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Ozone Research: Food and Water Purification

Introduction to: Pesticides in Children's Foods

Pesticides in Children's Foods1

Introduction

You can't control pesticide use by the agricultural industry...
Ozonate your Food to Remove Pesticides, Chemicals, and Antibiotics
...but you can remove the pesticides!
Food and Water Ozonator

In last year’s report, we analyzed four years (1994-1997) of data from the US Department of Agriculture’s Pesticide Data Program (PDP), assessing problems of pesticides in children’s foods and comparing relative residue profiles of different foods. Using a Toxicity Index (TI) that CU invented for this purpose, based on the frequency of detection and mean residue level of each pesticide detected in a food, and on a multi-factor toxicity index for each chemical, we found very large differences in pesticide residue toxicity among foods. High scores on CU’s Toxicity Index can result from multiple residues, from residues in a large fraction of samples, from high residue levels, from residues of relatively toxic pesticides, or, in most cases, from a combination of these factors.

We highlighted foods last year that consistently had either especially high TI’s, meaning they were relatively heavily contaminated with pesticides, or consistently low scores, meaning they were relatively residue-free. In our
1999 report, and in an article based on it in CONSUMER REPORTS magazine, we ranked PDP-tested foods in order of their relative TI scores. We advised consumers to feed their children plenty of fresh fruits and vegetables, while showing them how to avoid excessive pesticide residue intake. And, based on our analysis of the residue profiles of foods with the high TI scores, we suggested regulatory priorities for the US Environmental Protection Agency (EPA).

This year’s Update incorporates the 1998 PDP data into our analysis. The additional year’s data expands our database to cover five years, and adds a number of foods not previously tested by the PDP to the list ranked by TI scores. New foods fall in both the high-scoring and low-scoring groups.

This year, as last year, we compared TI’s for imported and domestically grown samples of foods for which imports are an important part of the market. Within that analysis this year, we have taken a detailed look at the tomato market, breaking it down into imports (Mexico) and U.S. samples from the two major tomato-growing regions, California and Florida.


Last year’s report identified 15 specific pesticides that repeatedly accounted for a large share of the TI score for particular foods. We called those high- risk chemicals “risk drivers.” This year’s report contains four ways to place risk-driving residues and pesticides into perspective. First, we look at the 1998 data and highlight residues in individual foods that account for a significant share of the higher TIs. We then look at those residues that pose a risk of giving a young child more than what the EPA defines as a “safe dose” of one of the more toxic pesticides, as either an acute (one-time) or chronic (repeated) exposure. We next examine chlorpyrifos, the most widely-used organophosphate insecticide in the U.S., describing the role it plays in dietary pesticide exposure and risk. Our final analysis looks at residues of chlorinated hydrocarbon insecticides (dieldrin, heptachlor, etc.). Although most agricultural uses of this pesticide family were banned in the 1970s, residues persist in soils, and they can be taken up through the roots by certain crops, leading to dietary residue problems.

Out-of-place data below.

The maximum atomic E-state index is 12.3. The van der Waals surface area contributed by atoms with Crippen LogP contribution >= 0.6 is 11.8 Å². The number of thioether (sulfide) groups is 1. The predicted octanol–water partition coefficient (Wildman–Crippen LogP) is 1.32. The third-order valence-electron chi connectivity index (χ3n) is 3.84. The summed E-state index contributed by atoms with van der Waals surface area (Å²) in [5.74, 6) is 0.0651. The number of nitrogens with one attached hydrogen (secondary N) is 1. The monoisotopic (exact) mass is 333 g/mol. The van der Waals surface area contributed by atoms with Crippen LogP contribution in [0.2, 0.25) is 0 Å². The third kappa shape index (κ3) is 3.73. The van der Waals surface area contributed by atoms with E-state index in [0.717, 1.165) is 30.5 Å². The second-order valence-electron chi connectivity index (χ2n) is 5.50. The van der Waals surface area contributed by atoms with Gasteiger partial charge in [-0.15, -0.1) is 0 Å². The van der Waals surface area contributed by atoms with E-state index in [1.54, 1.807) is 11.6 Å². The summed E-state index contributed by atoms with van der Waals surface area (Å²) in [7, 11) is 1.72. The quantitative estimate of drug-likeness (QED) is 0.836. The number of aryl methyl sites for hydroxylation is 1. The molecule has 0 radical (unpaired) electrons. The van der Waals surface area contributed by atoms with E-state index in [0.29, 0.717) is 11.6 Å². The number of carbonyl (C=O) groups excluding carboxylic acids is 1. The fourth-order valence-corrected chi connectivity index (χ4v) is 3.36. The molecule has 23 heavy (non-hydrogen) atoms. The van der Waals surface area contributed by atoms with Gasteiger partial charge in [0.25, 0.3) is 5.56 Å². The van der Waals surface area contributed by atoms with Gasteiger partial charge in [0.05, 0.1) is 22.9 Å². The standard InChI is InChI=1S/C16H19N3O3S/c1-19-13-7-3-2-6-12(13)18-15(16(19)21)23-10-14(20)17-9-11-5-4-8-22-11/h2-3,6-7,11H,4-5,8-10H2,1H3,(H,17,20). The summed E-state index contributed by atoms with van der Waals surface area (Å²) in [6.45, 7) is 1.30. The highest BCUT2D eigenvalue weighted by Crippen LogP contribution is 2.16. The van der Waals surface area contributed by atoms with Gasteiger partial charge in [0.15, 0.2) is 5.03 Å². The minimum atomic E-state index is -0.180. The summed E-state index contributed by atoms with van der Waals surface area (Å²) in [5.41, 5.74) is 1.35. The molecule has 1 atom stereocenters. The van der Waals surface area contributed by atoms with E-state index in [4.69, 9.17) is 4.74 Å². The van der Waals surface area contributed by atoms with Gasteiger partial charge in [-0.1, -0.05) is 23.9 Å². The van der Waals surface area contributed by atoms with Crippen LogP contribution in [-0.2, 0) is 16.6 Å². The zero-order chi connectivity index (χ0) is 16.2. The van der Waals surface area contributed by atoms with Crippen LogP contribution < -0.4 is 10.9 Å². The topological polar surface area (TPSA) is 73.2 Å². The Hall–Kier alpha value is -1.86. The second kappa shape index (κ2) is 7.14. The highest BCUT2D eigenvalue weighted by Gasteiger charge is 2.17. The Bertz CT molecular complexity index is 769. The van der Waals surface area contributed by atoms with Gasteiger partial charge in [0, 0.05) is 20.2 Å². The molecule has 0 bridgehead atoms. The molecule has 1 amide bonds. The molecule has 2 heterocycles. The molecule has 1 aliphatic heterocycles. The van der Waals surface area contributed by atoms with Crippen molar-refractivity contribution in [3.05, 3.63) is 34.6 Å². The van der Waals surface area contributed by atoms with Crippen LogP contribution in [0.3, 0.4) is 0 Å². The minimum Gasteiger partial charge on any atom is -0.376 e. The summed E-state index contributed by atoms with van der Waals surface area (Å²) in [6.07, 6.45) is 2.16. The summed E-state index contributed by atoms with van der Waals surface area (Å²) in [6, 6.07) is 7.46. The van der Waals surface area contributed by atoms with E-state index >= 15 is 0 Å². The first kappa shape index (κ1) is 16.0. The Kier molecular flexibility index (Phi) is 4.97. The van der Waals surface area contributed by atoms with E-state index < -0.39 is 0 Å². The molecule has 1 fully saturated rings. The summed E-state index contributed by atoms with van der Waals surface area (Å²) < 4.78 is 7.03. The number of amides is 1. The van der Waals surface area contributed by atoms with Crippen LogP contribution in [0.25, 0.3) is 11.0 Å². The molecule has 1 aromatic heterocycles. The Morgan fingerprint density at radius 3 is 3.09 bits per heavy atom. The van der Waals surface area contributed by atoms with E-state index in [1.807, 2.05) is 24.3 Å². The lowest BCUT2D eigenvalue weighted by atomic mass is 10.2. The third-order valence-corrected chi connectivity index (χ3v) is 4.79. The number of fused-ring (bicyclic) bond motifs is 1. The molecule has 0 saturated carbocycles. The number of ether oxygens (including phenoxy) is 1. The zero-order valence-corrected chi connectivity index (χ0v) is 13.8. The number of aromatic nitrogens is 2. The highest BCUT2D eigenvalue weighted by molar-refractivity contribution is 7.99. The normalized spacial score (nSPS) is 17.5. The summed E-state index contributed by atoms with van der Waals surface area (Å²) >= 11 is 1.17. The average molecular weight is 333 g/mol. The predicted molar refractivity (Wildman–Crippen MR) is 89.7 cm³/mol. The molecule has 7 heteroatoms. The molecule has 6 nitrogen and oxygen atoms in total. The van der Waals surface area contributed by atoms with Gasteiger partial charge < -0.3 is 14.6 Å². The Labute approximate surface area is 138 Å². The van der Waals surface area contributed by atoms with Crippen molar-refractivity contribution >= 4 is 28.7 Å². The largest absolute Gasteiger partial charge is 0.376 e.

In the year since our last report, we have reviewed and updated our scoring scheme (see Methods section ). Changes reflect both new toxicity assessments for specific chemicals, published by the EPA in the past year, and our own reassessment of certain aspects of our scoring scheme, in part in response to comments we received after we published last year’s report. The revisions have changed the Toxicity Indices for individual pesticides, which in turn changes the TI scores for foods found by the PDP to contain residues of those pesticides.


Since the scoring scheme has changed, TI values for 1998 PDP foods cannot be compared directly with the TI scores we published last year for 1994-97 PDP foods. To do those comparisons, we have re-calculated the scores for 1994-97 PDP foods, using our revised TI values for individual pesticides.

The scores for most foods have changed slightly from the scores published last year; in a few cases the absolute TI score for a food changed markedly. But in virtually all cases, the changes did not significantly affect the relative scores for different foods we compared in last year’s report.1

Goto the Next Section: Methods: Updating the CU Scoring Scheme

 


Bibliography and References


1 This report was compiled in May of 2000, by the Consumers Union of the United States, Inc. Public Service Projects Department, Technical Division
Edward Groth III, PhD, Project Director
Charles M. Benbrook, PhD, Consultant
Karen Lutz, MS, Consultant
The analysis was supported in part by the Pew Charitable Trusts, the Joyce Foundation and the W. Alton
Jones Foundation.

 


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